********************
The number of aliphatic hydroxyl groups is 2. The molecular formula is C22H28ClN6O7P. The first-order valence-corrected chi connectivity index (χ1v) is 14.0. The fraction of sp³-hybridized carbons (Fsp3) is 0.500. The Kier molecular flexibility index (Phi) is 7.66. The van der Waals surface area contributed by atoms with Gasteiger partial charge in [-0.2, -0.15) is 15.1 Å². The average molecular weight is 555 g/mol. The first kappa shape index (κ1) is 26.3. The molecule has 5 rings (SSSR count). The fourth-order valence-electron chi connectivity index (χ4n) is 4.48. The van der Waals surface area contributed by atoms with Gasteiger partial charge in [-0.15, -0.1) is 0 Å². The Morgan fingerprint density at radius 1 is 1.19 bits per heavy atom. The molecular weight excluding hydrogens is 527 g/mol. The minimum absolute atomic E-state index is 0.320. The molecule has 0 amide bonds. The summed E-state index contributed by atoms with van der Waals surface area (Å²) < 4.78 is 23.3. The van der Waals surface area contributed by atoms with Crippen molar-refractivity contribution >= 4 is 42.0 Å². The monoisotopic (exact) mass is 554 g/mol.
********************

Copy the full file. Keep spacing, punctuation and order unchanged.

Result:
The number of aliphatic hydroxyl groups is 2. The molecular formula is C22H28ClN6O7P. The first-order valence-corrected chi connectivity index (χ1v) is 14.0. The fraction of sp³-hybridized carbons (Fsp3) is 0.500. The Kier molecular flexibility index (Phi) is 7.66. The van der Waals surface area contributed by atoms with Gasteiger partial charge in [-0.2, -0.15) is 15.1 Å². The average molecular weight is 555 g/mol. The first kappa shape index (κ1) is 26.3. The molecule has 5 rings (SSSR count). The fourth-order valence-electron chi connectivity index (χ4n) is 4.48. The van der Waals surface area contributed by atoms with Gasteiger partial charge in [-0.15, -0.1) is 0 Å². The Morgan fingerprint density at radius 1 is 1.19 bits per heavy atom. The molecular weight excluding hydrogens is 527 g/mol. The minimum absolute atomic E-state index is 0.320. The molecule has 0 amide bonds. The summed E-state index contributed by atoms with van der Waals surface area (Å²) < 4.78 is 23.3. The van der Waals surface area contributed by atoms with Crippen molar-refractivity contribution >= 4 is 42.0 Å². The monoisotopic (exact) mass is 554 g/mol.